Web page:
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How to Compost Effectively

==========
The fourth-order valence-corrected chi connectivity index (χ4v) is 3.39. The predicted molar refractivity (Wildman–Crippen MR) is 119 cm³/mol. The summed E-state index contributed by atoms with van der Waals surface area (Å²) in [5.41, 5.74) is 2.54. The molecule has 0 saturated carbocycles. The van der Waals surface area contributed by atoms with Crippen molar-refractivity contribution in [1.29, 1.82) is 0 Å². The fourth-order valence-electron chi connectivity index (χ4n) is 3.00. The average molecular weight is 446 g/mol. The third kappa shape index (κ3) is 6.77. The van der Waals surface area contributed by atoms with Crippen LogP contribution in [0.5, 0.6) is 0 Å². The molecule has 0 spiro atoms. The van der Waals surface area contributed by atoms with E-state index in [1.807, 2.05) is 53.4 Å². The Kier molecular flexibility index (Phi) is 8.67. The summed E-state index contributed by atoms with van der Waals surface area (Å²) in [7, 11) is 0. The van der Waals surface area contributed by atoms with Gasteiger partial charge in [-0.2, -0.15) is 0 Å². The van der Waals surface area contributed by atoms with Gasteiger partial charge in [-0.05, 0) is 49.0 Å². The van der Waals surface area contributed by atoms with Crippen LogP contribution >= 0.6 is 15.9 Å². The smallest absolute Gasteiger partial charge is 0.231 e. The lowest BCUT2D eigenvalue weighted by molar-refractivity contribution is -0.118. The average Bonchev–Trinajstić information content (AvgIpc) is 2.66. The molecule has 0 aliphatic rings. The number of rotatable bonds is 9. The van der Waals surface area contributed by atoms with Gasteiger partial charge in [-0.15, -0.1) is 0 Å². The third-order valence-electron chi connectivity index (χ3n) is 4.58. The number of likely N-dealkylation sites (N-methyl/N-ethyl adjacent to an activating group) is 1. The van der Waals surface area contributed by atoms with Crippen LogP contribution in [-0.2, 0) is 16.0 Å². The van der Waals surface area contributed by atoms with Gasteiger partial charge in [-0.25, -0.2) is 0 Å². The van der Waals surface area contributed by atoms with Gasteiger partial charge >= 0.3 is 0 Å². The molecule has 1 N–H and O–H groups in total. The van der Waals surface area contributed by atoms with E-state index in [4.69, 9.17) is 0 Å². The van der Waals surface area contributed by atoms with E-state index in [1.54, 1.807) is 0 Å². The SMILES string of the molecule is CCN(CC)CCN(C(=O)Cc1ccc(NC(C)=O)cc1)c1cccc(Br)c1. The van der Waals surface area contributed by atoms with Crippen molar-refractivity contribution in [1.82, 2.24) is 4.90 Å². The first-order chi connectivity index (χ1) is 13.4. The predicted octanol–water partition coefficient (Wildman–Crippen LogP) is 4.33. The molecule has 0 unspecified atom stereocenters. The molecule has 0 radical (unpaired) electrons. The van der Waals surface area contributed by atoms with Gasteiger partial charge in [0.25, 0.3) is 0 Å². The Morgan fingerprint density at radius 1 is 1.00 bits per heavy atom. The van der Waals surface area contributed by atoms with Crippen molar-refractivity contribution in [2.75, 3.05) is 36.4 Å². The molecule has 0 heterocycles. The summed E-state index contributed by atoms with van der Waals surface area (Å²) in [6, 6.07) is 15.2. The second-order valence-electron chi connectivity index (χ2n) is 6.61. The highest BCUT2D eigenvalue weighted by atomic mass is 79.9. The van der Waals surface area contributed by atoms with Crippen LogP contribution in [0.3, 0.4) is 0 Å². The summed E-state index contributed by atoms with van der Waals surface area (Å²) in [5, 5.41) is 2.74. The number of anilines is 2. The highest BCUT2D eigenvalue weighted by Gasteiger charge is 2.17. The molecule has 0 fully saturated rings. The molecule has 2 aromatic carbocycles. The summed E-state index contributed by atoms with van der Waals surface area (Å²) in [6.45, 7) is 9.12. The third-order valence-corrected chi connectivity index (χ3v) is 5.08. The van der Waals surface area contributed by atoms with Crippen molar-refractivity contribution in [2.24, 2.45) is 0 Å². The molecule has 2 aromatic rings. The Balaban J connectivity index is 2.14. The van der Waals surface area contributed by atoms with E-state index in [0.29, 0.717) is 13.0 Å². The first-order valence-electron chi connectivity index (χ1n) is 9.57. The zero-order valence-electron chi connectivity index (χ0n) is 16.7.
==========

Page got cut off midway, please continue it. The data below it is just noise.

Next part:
Composting is easy, but composting well takes a little effort, and with a bit of extra know-how you can greatly improve the quality of your compost and the time it takes to make it. If you’re in no rush and your composting activity is more about having a place to toss organic matter rather than producing rich compost, then the easiest thing to do is to just throw it in a pile and let nature do its thing. But, if you want good compost you can help the process along with just a few tweaks. <strong>Composters</strong> <a title="Composters" href="http://www.atgstores.com/composting_2018.html?page=1" target="_blank">Composters</a> (bins and tumblers) come in several different sizes and styles, but the main difference between them is that one kind simply keeps compost contained and the other allows you to tumble it. Tumbling or mixing compost helps keep the mixture aerated and will speed up the composting process. There are several other benefits to using bins or tumblers: You can compost year-round, keep vermin out of your mix and cut down on the odor, which your neighbors will probably appreciate. <strong>Compost Ingredients</strong> Air, water, heat and organic matter are your main compost ingredients, and a balanced mix will produce better compost more quickly. When it comes to organic matter, you can think of it in terms of “brown” (carbon) and “green” (nitrogen). The brown stuff is dry, dead material like leaf litter, dead branches and old clippings, and the green stuff is made of fruit and vegetable matter as well as fresh clippings. <em>The optimum balance is around 30x carbon to 1x nitrogen</em>. So, for every 30 pounds of brown material you’ll want to add one pound of green material. You can also include newspapers, cardboard, dryer lint for added carbon, while tea leaves, coffee grounds and table scraps provide more nitrogen. <strong>Compost Mixing</strong> Once you’ve established a good mix you’ll want to add some water, but not too much; moist but not wet is a good rule of thumb. Once you’ve created these conditions, aerobic microorganisms will begin to break down the material and create heat. The heat will further speed the composting process. You’ll want to turn your compost every few weeks and water it occasionally if it’s not getting rain. You can also opt to cultivate a “no-turn” compost pile, but you have to layer in coarser material like straw when you build your pile. <strong>Compost Completion</strong> Tending and turning your pile in an optimum mix should create compost in as little as four months, but it may take up to six months if left to its own devices. <a title="ATG Stores Homepage" href="http://www.atgstores.com/" target="_blank">ATGStores.com</a> hopes these tips help you create excellent compost more efficiently.
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